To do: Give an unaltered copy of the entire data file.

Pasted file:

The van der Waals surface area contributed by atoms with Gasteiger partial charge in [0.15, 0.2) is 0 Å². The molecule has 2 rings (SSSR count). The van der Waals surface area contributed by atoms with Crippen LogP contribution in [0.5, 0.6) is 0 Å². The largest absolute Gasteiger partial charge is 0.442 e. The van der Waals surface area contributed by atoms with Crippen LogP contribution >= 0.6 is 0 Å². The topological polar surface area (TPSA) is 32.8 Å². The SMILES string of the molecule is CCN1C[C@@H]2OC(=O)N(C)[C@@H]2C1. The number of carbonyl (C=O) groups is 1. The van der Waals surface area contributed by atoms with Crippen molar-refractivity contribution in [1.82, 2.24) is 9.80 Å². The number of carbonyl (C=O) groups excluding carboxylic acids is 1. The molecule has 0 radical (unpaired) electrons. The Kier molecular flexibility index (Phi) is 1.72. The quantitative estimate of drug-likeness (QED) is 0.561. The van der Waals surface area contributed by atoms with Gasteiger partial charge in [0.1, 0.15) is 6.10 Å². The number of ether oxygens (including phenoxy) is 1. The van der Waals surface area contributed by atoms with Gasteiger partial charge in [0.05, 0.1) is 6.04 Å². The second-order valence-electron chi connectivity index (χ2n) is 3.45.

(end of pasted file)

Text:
The van der Waals surface area contributed by atoms with Gasteiger partial charge in [0.15, 0.2) is 0 Å². The molecule has 2 rings (SSSR count). The van der Waals surface area contributed by atoms with Crippen LogP contribution in [0.5, 0.6) is 0 Å². The largest absolute Gasteiger partial charge is 0.442 e. The van der Waals surface area contributed by atoms with Crippen LogP contribution >= 0.6 is 0 Å². The topological polar surface area (TPSA) is 32.8 Å². The SMILES string of the molecule is CCN1C[C@@H]2OC(=O)N(C)[C@@H]2C1. The number of carbonyl (C=O) groups is 1. The van der Waals surface area contributed by atoms with Crippen molar-refractivity contribution in [1.82, 2.24) is 9.80 Å². The number of carbonyl (C=O) groups excluding carboxylic acids is 1. The molecule has 0 radical (unpaired) electrons. The Kier molecular flexibility index (Phi) is 1.72. The quantitative estimate of drug-likeness (QED) is 0.561. The van der Waals surface area contributed by atoms with Gasteiger partial charge in [0.1, 0.15) is 6.10 Å². The number of ether oxygens (including phenoxy) is 1. The van der Waals surface area contributed by atoms with Gasteiger partial charge in [0.05, 0.1) is 6.04 Å². The second-order valence-electron chi connectivity index (χ2n) is 3.45.